Psalms 130:1 [study!]
American Standard Version (ASV 1901) 
[[A Song of Ascents.]] Out of the depths have I cried unto thee, O Jehovah.
King James Version (KJV 1769)
[[A Song of degrees.]] Out of the depths have I cried unto thee, O LORD.
New American Standard Bible (NASB ©1995)
[[A Song of Ascents.]] Out of the depths I have cried to You, O LORD.
Webster's Revision of the KJB (WEB 1833)
[[A Song of degrees.]] Out of the depths have I cried to thee, O LORD.
Darby's Translation (DBY 1890)
[[A Song of degrees.]] Out of the depths do I call upon thee, Jehovah.
Rotherham's Emphasized Bible (EBR 1902)
[[A Song of Ascents.]] Out of the depths, have I cried unto thee, O Yahweh.
Young's Literal Translation (YLT 1898)
A Song of the Ascents. From depths I have called Thee, Jehovah.
Douay-Rheims Challoner Revision (DR 1750)
A gradual canticle. Out of the depths I have cried to thee, O Lord:
Original King James Bible (AV 1611) 
[[A song of degrees.]] Out of the depths haue I cryed vnto thee, O LORD.
Brenton Greek Septuagint (LXX, Restored Names)
[[A Song of Degrees.]] Out of the depths have I cried to thee, O Lord.
Full Hebrew Names / Holy Name KJV (2008)  
[[A Song of degrees.]] Out of the depths have I cried unto thee, O Yahweh.
The second form being feminine; from H7891
; a song
; abstractly singing
Feminine of H4608
, that is, the act (literally a journey
to a higher place, figuratively a thought
arising), or (concretely) the condition (literally a step
mark, figuratively a superiority
of station); specifically a climactic progression
(in certain Psalms).
Out of the depths
; properly a part
of; hence (prepositionally), from
or out of
in many senses.
have I cried
A primitive root (rather identical with H7122
through the idea of accosting
a person met); to call
out to (that is, properly address
by name, but used in a wide variety of applications).
Stem - Qal (See H8851
Mood - Perfect (See H8816
Count - 12562
unto thee, O
; (the) self Existent
or eternal; Jehovah
, Jewish national name of God.
_ _ In these verses we are taught,
_ _ I. Whatever condition we are in, though ever so deplorable, to continue calling upon God, Psalms 130:1. The best men may sometimes be in the depths, in great trouble and affliction, and utterly at a loss what to do, in the depths of distress and almost in the depths of despair, the spirit low and dark, sinking and drooping, cast down and disquieted. But, in the greatest depths, it is our privilege that we may cry unto God and be heard. A prayer may reach the heights of heaven, though not out of the depths of hell, yet out of the depths of the greatest trouble we can be in in this world, Jeremiah's out of the dungeon, Daniel's out of the den, and Jonah's out of the fish's belly. It is our duty and interest to cry unto God, for that is the likeliest way both to prevent our sinking lower and to recover us out of the horrible pit and miry clay, Psalms 40:1, Psalms 40:2.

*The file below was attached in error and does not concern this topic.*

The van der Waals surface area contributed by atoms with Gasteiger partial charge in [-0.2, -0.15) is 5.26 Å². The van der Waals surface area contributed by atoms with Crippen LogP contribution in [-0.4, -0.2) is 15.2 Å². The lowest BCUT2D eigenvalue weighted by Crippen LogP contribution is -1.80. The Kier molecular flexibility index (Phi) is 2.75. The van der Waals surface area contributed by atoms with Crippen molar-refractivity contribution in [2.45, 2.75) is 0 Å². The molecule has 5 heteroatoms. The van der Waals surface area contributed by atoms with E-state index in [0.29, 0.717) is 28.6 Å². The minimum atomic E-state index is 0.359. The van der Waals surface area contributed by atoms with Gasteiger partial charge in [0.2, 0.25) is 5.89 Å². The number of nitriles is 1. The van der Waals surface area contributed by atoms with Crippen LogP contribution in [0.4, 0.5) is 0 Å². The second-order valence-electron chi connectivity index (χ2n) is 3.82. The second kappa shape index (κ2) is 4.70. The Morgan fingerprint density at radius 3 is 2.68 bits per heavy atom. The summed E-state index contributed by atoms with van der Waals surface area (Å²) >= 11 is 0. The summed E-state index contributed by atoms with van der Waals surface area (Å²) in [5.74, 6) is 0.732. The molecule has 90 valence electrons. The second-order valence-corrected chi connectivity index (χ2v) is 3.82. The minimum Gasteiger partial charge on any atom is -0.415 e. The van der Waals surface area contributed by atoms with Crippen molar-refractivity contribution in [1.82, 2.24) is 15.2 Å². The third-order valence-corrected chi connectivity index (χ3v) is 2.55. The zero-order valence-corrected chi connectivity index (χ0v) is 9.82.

_ _ II. While we continue calling upon God to assure ourselves of an answer of peace from him; for this is that which David in faith prays for (Psalms 130:2): Lord, hear my voice, my complaint and prayer, and let thy ears be attentive to the voice both of my afflictions and of my supplications.
_ _ III. We are taught to humble ourselves before the justice of God as guilty in his sight, and unable to answer him for one of a thousand of our offences (Psalms 130:3): If thou, Lord, shouldst mark iniquities, O Lord! who shall stand? His calling God Lord twice, in so few words, Jah and Adonai, is very emphatic, and intimates a very awful sense of God's glorious majesty and a dread of his wrath. Let us learn here, 1. To acknowledge our iniquities, that we cannot justify ourselves before God, or plead Not guilty. There is that which is remarkable in our iniquities and is liable to be animadverted upon. 2. To own the power and justice of God, which are such that, if he were extreme to mark what we do amiss, there would be no hopes of coming off. His eye can discover enough in the best man to ground a condemnation upon; and, if he proceed against us, we have no way to help ourselves, we cannot stand, but shall certainly be cast. If God deal with us in strict justice, we are undone; if he make remarks upon our iniquities, he will find them to be many and great, greatly aggravated and very provoking; and then, if he should proceed accordingly, he would shut us out from all hope of his favour and shut us up under his wrath; and what could we do to help ourselves? We could not make our escape, nor resist not bear up under his avenging hand. 3. Let us admire God's patience and forbearance; we should be undone if he were to mark iniquities, and he knows it, and therefore bears with us. It is of his mercy that we are not consumed by his wrath.